She’s a Success as a True Apparition
THE FILM: “Ghost”
THE SETUP: Sculptor Molly Jensen (Demi Moore) and investment banker Sam Wheat (Patrick Swayze) are the ultimate romantic yuppie couple with the most outstanding loft in New York’s Tribeca. I mean, a loft to cash in your IRAs for. But this idyllic setting is shattered when the so-sweet Sam is mugged and killed while on a night out with Molly. End of story? No way! Enter Oda Mae Brown (Whoopi Goldberg, pictured), an outrageous Harlem psychic who finds out she really can communicate with the dead, and channels Sam’s warnings to Molly that her life is in danger.
THE LOOK: As the yuppie darlings, Swayze and Moore, wear very understated, simple clothes. (Lord knows they don’t want to upstage their loft!) Most of their wardrobe was purchased off the rack, though costume designer Ruth Morley found a sleeveless voile tuxedo shirt that Moore wears in an oh, so erotic love scene with Swayze, staged on a potter’s wheel. But it was Goldberg as the Harlem psychic who gave Morley the creative shivers. “I had to rethink the costumes when I found out it was going to be played by Whoopi,” she says. “I had to think of something more mad, more outrageous, so that she wasn’t just another Harlem psychic.” Two outfits are real apparitions: the tasseled and trimmed gold lame,homemade-looking muumuu Whoopi wears to her seances, and the totally traffic-stopping suit she wears to the bank where Swayze used to work. Morley said the inspiration for the muumuu came from the character: “She’s this wonderful, phony, outrageous creature. What could be better than gold?” As for the pink and black suit, Morley said, “I wanted something the character would think was the best thing to wear to a bank. I think we went over the top with that. I designed the suit and the Paramount costume department made it. It really made her stand out from her surroundings.”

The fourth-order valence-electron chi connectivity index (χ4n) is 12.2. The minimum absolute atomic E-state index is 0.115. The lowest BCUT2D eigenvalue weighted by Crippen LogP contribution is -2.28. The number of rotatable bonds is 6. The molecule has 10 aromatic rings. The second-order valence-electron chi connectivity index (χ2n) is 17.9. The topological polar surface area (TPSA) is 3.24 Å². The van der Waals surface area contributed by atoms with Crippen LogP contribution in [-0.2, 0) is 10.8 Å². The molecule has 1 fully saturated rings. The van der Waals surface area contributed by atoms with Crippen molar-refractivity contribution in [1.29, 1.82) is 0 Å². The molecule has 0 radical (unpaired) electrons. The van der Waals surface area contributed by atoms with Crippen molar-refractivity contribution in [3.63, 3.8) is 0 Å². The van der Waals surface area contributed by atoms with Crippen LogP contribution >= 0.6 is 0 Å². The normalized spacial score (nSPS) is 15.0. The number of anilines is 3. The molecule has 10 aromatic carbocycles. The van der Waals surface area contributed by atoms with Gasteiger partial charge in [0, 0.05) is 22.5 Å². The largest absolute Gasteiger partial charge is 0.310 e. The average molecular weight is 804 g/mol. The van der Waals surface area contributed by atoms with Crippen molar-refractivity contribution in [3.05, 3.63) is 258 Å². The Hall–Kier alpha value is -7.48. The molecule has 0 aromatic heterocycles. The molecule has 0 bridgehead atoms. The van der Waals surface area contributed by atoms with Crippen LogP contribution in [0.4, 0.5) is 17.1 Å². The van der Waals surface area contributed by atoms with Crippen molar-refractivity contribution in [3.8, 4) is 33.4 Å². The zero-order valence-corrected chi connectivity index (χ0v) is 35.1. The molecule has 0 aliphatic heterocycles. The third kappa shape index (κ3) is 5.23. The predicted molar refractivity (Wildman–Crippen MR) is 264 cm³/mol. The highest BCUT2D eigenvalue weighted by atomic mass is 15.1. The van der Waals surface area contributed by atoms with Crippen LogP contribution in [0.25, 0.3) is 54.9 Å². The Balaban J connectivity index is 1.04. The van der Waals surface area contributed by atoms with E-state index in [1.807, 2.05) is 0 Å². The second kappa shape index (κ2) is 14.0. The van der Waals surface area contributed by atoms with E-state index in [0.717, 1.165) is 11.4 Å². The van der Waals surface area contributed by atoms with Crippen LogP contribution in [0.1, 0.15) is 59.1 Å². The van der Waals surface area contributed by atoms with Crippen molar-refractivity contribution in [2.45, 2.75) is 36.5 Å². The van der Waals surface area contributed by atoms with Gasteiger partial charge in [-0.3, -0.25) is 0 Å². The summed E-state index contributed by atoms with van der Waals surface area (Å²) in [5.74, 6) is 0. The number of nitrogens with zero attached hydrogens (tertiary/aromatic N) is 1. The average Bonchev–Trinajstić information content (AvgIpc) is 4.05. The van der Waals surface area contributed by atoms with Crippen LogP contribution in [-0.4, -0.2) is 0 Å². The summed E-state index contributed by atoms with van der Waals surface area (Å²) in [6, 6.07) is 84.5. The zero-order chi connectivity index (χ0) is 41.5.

THE MAKE: Everything that wasn’t off the rack was made at Paramount from Morley’s designs. The pink toque Whoopi wears with the bank suit came from Aardvark in Venice. Morley added a veil and the feathers to jazz it up, and added leather flowers to the hand-painted, very high heels Goldberg teeters on. Goldberg does have a couple of everyday outfits for the film, which Morley made from hand-painted fabric by Seattle artist Barbrie Stenderu. More Stenderu fabric decorates the seance room. Morley explains, “It all came from a combination of the film’s character and Whoopi’s persona to make the whole look something you wouldn’t see every day.”